SANTA CLARA, Calif. — David Bingham’s first-team professional debut will be forever remembered for his stunning 90-yard blast that bounded perfectly into the back of West Bromwich Albion’s net during the San Jose Earthquakes’ 2-1 win at Buck Shaw Stadium on Tuesday.
But the Quakes’ rookie goalkeeper might have made an even better impression with the more mundane aspects of his performance.
“He looked great, looked sharp, made some very good saves,” said Quakes coach Frank Yallop, who couldn’t resist adding, “and he’s our top goal-scorer right now.”
Bingham may have scored his first professional goal just three minutes into the match, overcooking a lead pass for Scott Sealy and bouncing it over the head of apparently sun-addled West Brom 'keeper Boaz Myhill, but it took another 17 minutes for the former All-American from Cal to notch his first save as a Quake.
It came when West Brom’s Jerome Thomas, by far the night’s most dangerous player, cut inside from the left wing and delivered a shot from near the corner of the Quakes’ penalty box. The 6-foot-2 Bingham used a two-hand shove to push it up and over the crossbar.
That was one of three saves Bingham made on the evening. The other two came at the expense of West Brom striker Peter Odemwingie, a 15-goal scorer last season in the English Premier League.
Incumbent starter Jon Busch doesn’t need to polish up his résumé just yet, but Bingham’s performance will do nothing to combat the feeling that the Quakes found Busch’s long-term replacement when Bingham fell to them in a weighted MLS lottery shortly after this year’s SuperDraft.
“I just wanted to show the coaches that, if they need me, I can play,” Bingham said. “So it was good that I got the start today. I had to do well and I did.”
Bingham said he felt some nerves before arriving at Buck Shaw Stadium, but they didn’t show through on the field.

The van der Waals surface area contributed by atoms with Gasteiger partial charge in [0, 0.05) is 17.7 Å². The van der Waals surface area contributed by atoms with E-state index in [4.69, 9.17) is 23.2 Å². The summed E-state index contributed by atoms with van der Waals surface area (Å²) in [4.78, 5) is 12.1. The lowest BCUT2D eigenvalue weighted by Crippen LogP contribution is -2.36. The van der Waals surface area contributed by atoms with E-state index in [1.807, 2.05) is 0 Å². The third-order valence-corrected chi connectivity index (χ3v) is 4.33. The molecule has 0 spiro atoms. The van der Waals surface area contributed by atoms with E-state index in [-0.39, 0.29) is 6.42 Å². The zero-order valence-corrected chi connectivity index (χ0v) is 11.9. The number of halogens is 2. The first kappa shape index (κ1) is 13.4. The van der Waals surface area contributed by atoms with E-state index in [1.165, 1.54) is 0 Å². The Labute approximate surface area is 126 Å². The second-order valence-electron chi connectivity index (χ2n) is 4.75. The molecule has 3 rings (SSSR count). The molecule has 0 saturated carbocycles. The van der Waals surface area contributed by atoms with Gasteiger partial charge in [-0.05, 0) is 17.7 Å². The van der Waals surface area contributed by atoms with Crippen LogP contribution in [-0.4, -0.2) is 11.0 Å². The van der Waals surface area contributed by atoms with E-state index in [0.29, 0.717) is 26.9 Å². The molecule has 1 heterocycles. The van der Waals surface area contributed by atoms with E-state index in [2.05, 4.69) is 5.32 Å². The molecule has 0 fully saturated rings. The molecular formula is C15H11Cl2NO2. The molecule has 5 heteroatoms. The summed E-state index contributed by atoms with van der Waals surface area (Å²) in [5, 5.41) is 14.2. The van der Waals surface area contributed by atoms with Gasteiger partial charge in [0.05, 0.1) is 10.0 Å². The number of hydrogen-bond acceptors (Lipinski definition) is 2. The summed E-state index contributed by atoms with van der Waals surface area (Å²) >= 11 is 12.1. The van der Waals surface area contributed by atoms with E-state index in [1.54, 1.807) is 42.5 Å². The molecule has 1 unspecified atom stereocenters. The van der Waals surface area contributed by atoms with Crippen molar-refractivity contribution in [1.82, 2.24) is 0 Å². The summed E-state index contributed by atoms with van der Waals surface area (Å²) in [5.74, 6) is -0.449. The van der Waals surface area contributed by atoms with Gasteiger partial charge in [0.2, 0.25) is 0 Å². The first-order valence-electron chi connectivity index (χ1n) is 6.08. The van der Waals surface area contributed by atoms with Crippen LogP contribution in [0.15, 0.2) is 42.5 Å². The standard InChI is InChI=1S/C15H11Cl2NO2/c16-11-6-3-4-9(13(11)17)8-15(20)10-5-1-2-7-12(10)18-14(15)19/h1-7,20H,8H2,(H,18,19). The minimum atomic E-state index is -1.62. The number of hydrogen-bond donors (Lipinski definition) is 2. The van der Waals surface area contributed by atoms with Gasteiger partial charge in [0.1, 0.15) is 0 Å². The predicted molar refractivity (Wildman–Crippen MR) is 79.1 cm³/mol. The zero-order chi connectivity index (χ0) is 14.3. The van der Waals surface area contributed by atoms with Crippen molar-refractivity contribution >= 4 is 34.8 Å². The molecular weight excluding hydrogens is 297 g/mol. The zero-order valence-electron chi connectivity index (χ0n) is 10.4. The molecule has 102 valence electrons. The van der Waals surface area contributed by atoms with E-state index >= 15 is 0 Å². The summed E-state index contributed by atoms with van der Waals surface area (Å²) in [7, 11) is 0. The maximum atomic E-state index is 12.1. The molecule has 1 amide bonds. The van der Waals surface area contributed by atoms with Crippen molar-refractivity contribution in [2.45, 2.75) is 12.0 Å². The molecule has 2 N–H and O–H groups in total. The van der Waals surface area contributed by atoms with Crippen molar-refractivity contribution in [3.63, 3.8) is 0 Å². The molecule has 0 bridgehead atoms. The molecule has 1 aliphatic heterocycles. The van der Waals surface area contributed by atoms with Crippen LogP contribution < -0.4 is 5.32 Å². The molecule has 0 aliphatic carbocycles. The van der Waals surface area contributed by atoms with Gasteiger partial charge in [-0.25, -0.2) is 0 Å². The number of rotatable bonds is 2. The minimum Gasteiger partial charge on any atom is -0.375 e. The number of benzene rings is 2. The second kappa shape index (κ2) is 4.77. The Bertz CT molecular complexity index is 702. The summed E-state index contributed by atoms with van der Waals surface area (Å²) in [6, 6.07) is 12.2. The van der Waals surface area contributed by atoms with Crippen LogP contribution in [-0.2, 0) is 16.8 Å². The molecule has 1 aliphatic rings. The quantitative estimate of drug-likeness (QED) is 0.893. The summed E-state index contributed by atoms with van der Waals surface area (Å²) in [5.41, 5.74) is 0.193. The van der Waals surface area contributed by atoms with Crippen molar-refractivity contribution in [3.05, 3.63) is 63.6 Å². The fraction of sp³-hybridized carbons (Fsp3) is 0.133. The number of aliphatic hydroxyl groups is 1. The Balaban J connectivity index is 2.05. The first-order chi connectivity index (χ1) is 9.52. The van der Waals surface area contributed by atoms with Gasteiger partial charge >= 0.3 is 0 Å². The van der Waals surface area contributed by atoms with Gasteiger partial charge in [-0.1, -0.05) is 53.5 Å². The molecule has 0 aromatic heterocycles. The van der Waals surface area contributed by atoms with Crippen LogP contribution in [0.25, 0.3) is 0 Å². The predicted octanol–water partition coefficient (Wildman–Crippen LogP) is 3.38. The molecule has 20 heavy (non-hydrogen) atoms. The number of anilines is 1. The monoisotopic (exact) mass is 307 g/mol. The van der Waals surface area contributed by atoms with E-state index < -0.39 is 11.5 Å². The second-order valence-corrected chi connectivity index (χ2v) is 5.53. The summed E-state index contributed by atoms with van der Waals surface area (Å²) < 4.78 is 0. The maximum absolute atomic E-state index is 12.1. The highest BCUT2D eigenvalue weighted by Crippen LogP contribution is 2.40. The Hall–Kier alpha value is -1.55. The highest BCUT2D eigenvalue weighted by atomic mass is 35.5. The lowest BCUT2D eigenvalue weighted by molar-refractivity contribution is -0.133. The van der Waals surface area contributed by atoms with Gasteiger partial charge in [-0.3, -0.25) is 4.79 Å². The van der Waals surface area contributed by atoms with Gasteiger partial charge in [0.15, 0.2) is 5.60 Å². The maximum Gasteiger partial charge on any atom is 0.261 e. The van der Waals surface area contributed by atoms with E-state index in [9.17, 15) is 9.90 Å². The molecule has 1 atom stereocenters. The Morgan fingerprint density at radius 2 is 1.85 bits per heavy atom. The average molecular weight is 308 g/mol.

“It’s a little different [than Reserve League matches], but if you let your nerves get the better of you, you’re not going to perform well, so I just had to block it out and go with it,” Bingham said.
At times during training this year, Bingham has seemed shaky in terms of his command of the penalty box. There was none of that in evidence on Tuesday, however, which came as no surprise to Yallop.
“He’s a gamer,” Yallop said. “You only get tested in matches. Training and all the things we talk about, it doesn’t matter until you stand out in the middle of the goal in a real game. It’s no points [in the MLS standings], but it’s a real proper game, where you can lose your nerve. I don’t think he did.”
Facing the media after the match, Bingham showed a veteran’s touch in passing credit on to his back line for not allowing any breakaways or putting him in awkward situations.
But the one thing he won’t do is search out replays of what’s bound to be his most famous moment for a long while — even though he didn’t see the goal happen in real time, having turned away in disgust at pumping the ball well out of Sealy’s reach.
“It went in the goal,” Bingham said, “so that was good enough.”
Geoff Lepper covers the Earthquakes for MLSsoccer.com. He can be reached at firstname.lastname@example.org. On Twitter: @sjquakes